Since you don't want to do it, she shouldn't force you to nor should you force her not to. When the dances start you two should get out on the floor for the first dance. Then have the m.c. open up the floor, and at that point, your girlfriend and her father should have the next dance. You can sit it out or dance with whomever you like.

What is the best way to deal with an ex-girlfriend that has resurfaced after over eight years of no contact? She was the girl immediately before me in the lineup. They lived together and their breakup was a bad one. She recently got in contact with him, through multiple phone calls and facebook messages, after his business card was given to her by a co-worker in a professional capacity. Her messages have been emotionally charged and she has requested that they try rekindling their "friendship". My husband's replies have been polite and dismissive, and he hasn't responded at all to the latest one in which she asked for his friendship and bared her soul about how much she loved him. What is the right way to address the situation without making things awkward? They work in the same industry and will likely run in the same professional circles because their places of business are only two miles apart. -I'm Dreaming of an Ex-Free X-mas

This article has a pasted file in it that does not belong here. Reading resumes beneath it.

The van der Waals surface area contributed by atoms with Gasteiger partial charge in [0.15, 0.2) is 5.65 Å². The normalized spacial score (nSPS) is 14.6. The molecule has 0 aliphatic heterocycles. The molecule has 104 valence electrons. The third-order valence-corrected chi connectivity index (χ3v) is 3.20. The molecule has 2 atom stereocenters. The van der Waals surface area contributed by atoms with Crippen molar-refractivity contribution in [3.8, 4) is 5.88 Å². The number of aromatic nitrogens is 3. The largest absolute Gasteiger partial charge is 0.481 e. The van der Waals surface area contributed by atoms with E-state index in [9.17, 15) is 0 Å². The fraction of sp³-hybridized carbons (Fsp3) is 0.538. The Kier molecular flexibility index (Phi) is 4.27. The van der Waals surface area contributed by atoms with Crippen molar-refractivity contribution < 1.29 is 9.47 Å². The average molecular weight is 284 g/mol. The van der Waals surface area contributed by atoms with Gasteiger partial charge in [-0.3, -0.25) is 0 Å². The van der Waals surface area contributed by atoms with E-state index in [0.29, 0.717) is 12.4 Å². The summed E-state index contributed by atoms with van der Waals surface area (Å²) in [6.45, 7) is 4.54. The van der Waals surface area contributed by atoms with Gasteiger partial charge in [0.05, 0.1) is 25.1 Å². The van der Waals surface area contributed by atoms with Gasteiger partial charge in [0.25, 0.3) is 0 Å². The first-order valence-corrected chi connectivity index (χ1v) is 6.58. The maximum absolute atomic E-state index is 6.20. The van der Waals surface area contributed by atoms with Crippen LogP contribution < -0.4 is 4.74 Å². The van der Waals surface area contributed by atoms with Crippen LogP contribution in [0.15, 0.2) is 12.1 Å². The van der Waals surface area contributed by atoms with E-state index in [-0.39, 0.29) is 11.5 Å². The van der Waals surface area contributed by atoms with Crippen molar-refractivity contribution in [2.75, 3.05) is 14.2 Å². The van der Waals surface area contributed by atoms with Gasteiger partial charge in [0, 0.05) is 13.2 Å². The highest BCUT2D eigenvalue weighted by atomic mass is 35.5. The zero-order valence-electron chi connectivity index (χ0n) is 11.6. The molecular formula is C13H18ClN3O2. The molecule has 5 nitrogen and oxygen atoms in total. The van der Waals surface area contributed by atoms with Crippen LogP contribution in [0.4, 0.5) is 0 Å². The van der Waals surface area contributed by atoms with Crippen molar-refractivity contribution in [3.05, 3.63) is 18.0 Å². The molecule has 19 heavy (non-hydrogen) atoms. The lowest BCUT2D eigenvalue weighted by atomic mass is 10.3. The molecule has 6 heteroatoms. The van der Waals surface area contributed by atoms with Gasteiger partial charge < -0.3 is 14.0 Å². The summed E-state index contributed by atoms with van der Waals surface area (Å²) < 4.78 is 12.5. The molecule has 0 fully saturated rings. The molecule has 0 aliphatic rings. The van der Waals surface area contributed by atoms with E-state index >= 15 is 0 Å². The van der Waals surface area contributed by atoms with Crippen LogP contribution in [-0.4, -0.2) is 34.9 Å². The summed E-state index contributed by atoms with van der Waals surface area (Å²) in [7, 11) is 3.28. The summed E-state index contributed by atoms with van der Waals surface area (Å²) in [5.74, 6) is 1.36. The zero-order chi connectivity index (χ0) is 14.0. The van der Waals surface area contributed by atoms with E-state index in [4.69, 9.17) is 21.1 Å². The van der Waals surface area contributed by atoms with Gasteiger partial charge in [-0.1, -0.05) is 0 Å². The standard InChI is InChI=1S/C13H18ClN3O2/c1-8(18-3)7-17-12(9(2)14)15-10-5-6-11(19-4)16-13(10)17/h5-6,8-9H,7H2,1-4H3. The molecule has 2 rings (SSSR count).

This is for your husband to handle, politely and decisively. He needs to say something like, "Danielle, I wish you the best but we are not going to be friends. The recent communication has been awkward and it needs to cease now."  Then if it doesn't, he needs to block her. She sounds rather unbalanced, so let's hope she just goes away. But if she escalates, he can get a lawyer to send her a cease and desist letter.  If he runs into her a polite but curt acknowledgement is all that's necessary.  You should not let this get to you. Obviously your husband wants nothing to do with her.

I have noticed a little bit of a double standard when it comes to men versus women cheating. I'm pretty certain that you would NOT have given a man a pass if he had admitted to cheating on his current girlfriend, not one but THREE times. What gives?

Nope. If the situation were reversed I would have said the same thing. I have written often that I believe in honesty, but there are some things that are just best lived with and not revealed. A contained infidelity that is regretted and not repeated (okay, let's put the three times under a collective umbrella) is one of those things. Coming clean as a way of seeking absolution can end up causing unnecessary pain and havoc for the innocent partner.